Patty and her band opened for the Dixie Chicks on their "Fly" tour that year. September passed, the release was moved to January….. then March.
Around this time, A&M was bought by Polygram, who was sold to Universal, who are owned by Seagrams, who then merged with Vivendi. Patty, being caught in the middle, was pushed to the side and Silver Bell remained on the shelf and never saw the light of day, becoming her second full album to never be released.
In 2000, Patty appeared on an Austin City Limits show with Emmylou Harris, Buddy and Julie Miller and Dave Matthews. Matthews, who was not familiar with Patty's work, was so moved when she sang Top of the World, that he quickly signed her to his artist-friendly label, ATO Records.
1000 Kisses is a humble, stripped-down acoustic album that was recorded over five days in the Nashville basement studio of Doug Lancio. With an ensemble including Lancio on guitar, Brian Standefer on cello and Michael Ramos on accordion and keyboards, Patty's talents and songs were framed perfectly. Musicians John Deaderick, Giles Reeves and Dave Jacques would also play on the recording. Traci Goudie, a graphic artist from Austin, would complement the album with her otherworldly artwork, and go on to add her visual delight to Patty's following albums.
The highly regarded 1000 Kisses was released in 2002 and was later nominated for a Grammy in the Best Contemporary Folk Album category, along with Johnny Cash, Steve Earle, The Chieftains and Nickel Creek, who would ultimately win the award for their album, This Side.
Her three piece ensemble in tow, Patty toured extensively in 2002, highlighting this unadorned, home-grown music and garnering rave reviews. Brian Owings and Dave Jacques would join the tour after the UK shows. The tour ended on January 30, 2003 at the Ryman Auditorium in Nashville. It was the recording of that concert that became the ATO Records CD/DVD release, A Kiss in Time, which was released in October 2003.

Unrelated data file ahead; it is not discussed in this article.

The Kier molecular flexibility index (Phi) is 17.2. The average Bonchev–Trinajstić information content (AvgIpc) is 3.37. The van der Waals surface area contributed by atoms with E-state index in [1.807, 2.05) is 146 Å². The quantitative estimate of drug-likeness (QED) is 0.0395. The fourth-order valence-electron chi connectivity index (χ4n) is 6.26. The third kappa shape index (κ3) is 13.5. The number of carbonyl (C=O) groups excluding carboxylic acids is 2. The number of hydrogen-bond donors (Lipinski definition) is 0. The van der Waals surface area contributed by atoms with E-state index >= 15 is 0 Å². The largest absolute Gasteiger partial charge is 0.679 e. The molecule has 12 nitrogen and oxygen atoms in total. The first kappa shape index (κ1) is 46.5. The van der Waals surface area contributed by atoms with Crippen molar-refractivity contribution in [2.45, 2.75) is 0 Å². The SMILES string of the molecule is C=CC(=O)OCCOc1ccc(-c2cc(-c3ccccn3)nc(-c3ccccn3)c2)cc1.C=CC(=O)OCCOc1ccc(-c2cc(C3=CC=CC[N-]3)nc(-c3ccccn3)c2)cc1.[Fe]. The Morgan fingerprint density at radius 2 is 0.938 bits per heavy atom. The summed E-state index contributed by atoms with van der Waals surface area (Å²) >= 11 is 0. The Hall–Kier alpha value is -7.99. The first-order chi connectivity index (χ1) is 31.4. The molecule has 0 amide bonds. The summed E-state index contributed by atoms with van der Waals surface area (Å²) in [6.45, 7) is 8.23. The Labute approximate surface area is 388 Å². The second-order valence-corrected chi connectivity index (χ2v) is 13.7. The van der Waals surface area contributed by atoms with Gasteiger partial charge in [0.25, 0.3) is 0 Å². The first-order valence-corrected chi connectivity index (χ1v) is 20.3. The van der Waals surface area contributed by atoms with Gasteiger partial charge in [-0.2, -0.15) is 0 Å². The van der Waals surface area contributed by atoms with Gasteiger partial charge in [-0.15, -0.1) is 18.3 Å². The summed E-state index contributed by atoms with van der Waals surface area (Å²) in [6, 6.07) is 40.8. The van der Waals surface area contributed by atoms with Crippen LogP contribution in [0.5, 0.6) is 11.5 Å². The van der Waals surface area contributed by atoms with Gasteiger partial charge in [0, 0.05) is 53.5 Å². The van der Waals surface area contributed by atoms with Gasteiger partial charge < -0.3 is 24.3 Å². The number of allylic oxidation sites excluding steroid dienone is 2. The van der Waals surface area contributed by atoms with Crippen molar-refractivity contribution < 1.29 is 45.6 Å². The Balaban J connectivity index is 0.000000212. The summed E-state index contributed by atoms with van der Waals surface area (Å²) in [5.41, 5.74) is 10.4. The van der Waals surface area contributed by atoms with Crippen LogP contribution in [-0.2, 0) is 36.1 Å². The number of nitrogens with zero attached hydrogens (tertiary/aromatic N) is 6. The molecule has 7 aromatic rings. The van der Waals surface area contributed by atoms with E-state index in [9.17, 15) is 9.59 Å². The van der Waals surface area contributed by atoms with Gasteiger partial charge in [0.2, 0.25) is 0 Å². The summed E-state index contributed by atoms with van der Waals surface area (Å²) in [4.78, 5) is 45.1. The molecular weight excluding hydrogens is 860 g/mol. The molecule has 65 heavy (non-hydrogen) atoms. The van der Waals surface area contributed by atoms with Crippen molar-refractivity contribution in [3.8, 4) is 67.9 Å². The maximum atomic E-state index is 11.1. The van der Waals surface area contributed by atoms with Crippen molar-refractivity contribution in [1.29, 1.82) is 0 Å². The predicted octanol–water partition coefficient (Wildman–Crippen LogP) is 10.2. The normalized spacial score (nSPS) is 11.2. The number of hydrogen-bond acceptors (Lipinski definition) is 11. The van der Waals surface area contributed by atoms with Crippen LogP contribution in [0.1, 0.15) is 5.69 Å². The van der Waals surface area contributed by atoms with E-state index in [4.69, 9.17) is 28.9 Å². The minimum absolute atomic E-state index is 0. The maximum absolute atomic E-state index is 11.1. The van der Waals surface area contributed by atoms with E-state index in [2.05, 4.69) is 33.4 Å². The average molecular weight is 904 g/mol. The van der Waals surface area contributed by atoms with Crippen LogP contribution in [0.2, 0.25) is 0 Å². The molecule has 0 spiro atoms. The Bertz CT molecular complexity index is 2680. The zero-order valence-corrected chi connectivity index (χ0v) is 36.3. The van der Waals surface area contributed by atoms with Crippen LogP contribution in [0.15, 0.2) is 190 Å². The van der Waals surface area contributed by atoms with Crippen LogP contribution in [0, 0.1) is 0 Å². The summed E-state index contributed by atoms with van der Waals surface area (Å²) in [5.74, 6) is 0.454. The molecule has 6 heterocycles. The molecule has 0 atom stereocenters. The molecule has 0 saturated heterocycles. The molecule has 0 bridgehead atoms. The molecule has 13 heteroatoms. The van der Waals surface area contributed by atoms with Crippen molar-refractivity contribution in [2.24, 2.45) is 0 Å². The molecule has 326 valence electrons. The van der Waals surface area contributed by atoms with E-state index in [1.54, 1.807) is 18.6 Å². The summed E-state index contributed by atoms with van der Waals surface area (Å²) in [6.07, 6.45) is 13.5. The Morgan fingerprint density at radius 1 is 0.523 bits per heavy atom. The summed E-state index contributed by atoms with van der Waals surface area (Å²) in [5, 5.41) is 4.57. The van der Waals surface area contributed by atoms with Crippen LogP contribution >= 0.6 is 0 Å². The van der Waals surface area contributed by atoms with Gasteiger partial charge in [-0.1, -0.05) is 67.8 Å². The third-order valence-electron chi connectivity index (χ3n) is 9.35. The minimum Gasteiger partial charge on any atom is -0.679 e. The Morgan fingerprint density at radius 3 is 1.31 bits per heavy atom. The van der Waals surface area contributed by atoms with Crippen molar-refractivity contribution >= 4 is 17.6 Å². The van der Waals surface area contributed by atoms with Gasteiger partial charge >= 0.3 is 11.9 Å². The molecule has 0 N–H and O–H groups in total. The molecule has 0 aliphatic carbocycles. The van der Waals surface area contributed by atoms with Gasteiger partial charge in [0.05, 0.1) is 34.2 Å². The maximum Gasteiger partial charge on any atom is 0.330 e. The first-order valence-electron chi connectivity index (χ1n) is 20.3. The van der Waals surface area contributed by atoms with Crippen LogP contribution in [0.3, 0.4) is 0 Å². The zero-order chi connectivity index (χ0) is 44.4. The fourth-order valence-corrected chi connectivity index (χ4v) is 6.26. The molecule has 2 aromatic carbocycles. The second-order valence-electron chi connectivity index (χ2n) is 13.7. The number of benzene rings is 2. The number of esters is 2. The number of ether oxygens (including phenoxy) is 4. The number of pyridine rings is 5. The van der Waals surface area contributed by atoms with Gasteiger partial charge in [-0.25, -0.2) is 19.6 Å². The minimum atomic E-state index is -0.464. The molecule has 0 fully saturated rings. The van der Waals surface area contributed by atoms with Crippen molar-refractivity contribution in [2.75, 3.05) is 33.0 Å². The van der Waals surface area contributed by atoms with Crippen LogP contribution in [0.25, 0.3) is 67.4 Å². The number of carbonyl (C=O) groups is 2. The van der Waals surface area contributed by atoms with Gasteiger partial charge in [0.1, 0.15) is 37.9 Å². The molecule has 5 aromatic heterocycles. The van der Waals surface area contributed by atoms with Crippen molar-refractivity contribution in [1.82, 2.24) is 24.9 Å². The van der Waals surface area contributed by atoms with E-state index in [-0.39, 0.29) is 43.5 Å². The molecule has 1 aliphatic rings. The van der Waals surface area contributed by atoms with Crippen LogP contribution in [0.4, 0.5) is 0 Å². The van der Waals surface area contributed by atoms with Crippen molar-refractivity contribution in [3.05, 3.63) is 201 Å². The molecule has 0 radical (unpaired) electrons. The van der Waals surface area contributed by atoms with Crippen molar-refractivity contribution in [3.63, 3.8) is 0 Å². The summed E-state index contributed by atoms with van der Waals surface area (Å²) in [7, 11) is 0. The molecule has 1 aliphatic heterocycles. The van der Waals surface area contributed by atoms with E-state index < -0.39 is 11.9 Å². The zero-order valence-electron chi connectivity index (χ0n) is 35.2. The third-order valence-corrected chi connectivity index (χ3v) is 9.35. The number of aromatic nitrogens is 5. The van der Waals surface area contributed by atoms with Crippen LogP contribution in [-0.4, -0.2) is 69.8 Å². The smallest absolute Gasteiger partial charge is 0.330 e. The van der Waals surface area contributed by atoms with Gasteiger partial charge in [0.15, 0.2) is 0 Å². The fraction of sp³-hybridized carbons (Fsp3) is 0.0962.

In that year, Patty also participated as a part of the Songwriters Tour along with Mary Chapin Carpenter, Shawn Colvin and Dar Williams. The Dixie Chicks would again recognize Patty's songs by recording two of the unreleased Silver Bell songs (Truth #2 and Top of the World) on their award winning album, Home.
Impossible Dream, produced by Craig Ross, was released on April 20, 2004. This album is perhaps Patty's most diverse collection yet, with musical contrast to include folk, country, blues and gospel. The album explores loss and heartbreak, is desperate, but reassuring. One feels that it is the way she perceives the world today.
After touring extensively following the release of the album and during the summer of 2004, Patty also participated in the Sweet Harmony Traveling Revue tour, along with Gillian Welch, David Rawlings, Buddy Miller and Emmylou Harris. Patty again received a grammy nomination for Best Contemporary Folk Album. Other nominees were Eliza Gilkyson, a Carter Family tribute, Ani DiFranco and Steve Earle, who won the award for his album, The Revolution Starts….Now.
Patty continues to contribute her vocal support to the albums of other artists, as well as to numerous soundtracks, compilations and benefit albums. These past few years Patty has showed her diversity by appearing in several films including Roy Taylor's, Signed First Edition and Cameron Crowe's, Elizabethtown.
Patty writes the kind of songs that good singers want to record. Great arrays of artists continue to record her songs.
Patty is finally achieving overdue success and acclaim. A natural songbird that can hush an audience with her performances, her power is in her passionate storytelling and that voice… that sad and lonely voice. Patty Griffin is above all a singer.